I’m afraid that iv’e been away from the desk for far too long! For those of you who don’t already know, I moved to West Virginia exactly one month ago to take a staff position at the Charleston Gazette-Mail, the state’s largest newspaper. Since then I have largely set up my new apartment (I now own a washer and dryer, guess that means i’m an adult now?) and have gotten to know the city and the surrounding area.
So for any of you who might be wondering, why West Virginia? There are a couple of reasons. I wanted wherever I was going to go to be a place where I could share impactful stories. To be sure, this is something that can be done anywhere, as there are always stories to be told no matter where you are.
However, West Virginia in particular is ground zero for some of the larger issues facing the country today; from the decline of once dominant industries that millions depended upon for their livelihoods to the effects of the opioid epidemic on addicts, their families and the communities that they live in. Those are issues that I want to cover. However, I also don’t have any desire to engage in making work that does nothing but reinforce simplistic (and to many of those who live here, blatantly offensive) stereotypes of the region. Iv’e only been here for a month, and I already know that there are so many good people here who love their state and are doing everything they can to make it better. Those are the people whose stories in particular that I want to tell.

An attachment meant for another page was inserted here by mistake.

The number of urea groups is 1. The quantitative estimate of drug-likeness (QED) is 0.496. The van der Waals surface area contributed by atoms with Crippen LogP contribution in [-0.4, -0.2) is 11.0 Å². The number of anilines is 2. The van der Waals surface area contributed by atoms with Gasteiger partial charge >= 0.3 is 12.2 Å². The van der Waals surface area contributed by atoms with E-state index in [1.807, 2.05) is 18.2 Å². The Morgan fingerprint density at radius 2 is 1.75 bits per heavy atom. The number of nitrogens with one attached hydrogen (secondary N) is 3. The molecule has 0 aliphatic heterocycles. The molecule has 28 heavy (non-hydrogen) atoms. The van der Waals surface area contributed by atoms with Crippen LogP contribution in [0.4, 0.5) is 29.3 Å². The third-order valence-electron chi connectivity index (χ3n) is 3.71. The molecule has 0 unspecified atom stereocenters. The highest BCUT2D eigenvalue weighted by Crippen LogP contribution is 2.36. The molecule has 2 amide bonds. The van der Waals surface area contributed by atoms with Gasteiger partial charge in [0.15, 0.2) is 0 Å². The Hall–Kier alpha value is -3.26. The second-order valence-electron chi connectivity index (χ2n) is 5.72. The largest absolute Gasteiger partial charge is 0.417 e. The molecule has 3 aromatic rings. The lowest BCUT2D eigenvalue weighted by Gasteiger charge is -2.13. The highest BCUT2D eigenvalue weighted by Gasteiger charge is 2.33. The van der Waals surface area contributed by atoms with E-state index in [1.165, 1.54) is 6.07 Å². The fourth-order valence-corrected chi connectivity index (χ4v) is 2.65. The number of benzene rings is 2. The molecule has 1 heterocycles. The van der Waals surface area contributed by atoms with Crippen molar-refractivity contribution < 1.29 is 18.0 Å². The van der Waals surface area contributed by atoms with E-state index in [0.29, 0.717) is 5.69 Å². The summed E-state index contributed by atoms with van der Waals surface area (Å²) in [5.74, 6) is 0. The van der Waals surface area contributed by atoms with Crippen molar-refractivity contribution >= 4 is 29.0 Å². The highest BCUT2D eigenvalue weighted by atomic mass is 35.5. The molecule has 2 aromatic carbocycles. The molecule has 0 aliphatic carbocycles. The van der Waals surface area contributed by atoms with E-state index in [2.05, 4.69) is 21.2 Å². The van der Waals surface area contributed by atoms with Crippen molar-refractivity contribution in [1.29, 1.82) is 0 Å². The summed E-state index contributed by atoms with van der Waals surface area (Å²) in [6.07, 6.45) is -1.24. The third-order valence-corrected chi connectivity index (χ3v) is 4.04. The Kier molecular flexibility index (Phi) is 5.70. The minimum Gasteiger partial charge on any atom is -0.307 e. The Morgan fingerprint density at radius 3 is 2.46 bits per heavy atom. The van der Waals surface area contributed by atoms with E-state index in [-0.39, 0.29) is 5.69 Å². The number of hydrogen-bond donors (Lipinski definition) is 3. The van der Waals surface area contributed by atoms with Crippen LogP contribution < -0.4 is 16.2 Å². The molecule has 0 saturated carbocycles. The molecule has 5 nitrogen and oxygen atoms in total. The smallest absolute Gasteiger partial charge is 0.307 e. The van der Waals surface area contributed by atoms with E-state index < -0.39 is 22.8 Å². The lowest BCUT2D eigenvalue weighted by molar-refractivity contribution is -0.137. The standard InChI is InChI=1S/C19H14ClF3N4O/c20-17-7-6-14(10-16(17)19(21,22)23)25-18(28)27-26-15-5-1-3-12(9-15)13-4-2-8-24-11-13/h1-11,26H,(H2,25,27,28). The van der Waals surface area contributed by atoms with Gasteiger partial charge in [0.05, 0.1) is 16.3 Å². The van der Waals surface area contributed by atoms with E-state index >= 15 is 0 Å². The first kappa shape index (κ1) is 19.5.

I also like moving to places that have a certain mythos about them. Places that hold a certain image, no matter how true or false, in the American psyche. It’s one of the reasons that I moved to the Black Hills region of South Dakota, an area often associated with “The West” and all of the concepts that come with it. Like the West, Appalachia is more than just the name of a region based on the series of mountain ranges that form it.
Appalachia conjures up images and ideas of a culture, of a certain kind of lifestyle. To cite an example: Don’t act like you haven’t drunkenly belted out the chorus lines to John Denver’s “Take me Home, Country Roads” at least once at some bar or late in the night at your friend’s kegger. I want to experience for myself these kinds of places and see just how much of those ideas and assumptions are made up or hold water.
That’s about what I have for now. I’m going to make a point of writing more frequently on this blog now that I am shooting full time again. I want to write not only about the experiences I am having now but also what experiences i have had and the lessons learned from them that someone else looking to become a photojournalist themself might find useful. I also want to start sharing more of my travel guides again, as I have a lot to say about the places that iv’e been, including a comprehensive guide to Washington, D.C.
Talk again soon!